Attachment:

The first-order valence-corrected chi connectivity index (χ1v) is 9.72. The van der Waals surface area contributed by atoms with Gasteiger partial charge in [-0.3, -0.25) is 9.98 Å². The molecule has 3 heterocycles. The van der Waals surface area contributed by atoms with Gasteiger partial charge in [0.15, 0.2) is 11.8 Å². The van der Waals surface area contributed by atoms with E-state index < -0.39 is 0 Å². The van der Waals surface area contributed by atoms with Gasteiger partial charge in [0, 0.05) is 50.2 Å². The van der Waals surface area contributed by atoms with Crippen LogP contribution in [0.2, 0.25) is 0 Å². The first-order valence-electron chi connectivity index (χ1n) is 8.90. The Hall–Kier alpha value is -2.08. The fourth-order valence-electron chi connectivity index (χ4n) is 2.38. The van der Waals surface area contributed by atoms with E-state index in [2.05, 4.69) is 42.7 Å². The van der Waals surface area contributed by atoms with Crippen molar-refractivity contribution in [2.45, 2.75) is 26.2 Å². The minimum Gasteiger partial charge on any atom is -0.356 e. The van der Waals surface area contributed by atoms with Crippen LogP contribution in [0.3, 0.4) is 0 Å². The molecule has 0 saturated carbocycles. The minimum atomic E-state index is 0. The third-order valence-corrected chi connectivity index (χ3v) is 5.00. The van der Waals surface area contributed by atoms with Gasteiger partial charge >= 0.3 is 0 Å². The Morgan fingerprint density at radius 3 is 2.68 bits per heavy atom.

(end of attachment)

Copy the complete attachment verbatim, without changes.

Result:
The first-order valence-corrected chi connectivity index (χ1v) is 9.72. The van der Waals surface area contributed by atoms with Gasteiger partial charge in [-0.3, -0.25) is 9.98 Å². The molecule has 3 heterocycles. The van der Waals surface area contributed by atoms with Gasteiger partial charge in [0.15, 0.2) is 11.8 Å². The van der Waals surface area contributed by atoms with E-state index < -0.39 is 0 Å². The van der Waals surface area contributed by atoms with Gasteiger partial charge in [0, 0.05) is 50.2 Å². The van der Waals surface area contributed by atoms with Crippen LogP contribution in [0.2, 0.25) is 0 Å². The first-order valence-electron chi connectivity index (χ1n) is 8.90. The Hall–Kier alpha value is -2.08. The fourth-order valence-electron chi connectivity index (χ4n) is 2.38. The van der Waals surface area contributed by atoms with E-state index in [2.05, 4.69) is 42.7 Å². The van der Waals surface area contributed by atoms with Crippen molar-refractivity contribution in [2.45, 2.75) is 26.2 Å². The minimum Gasteiger partial charge on any atom is -0.356 e. The van der Waals surface area contributed by atoms with Crippen LogP contribution in [0.3, 0.4) is 0 Å². The molecule has 0 saturated carbocycles. The minimum atomic E-state index is 0. The third-order valence-corrected chi connectivity index (χ3v) is 5.00. The van der Waals surface area contributed by atoms with Gasteiger partial charge >= 0.3 is 0 Å². The Morgan fingerprint density at radius 3 is 2.68 bits per heavy atom.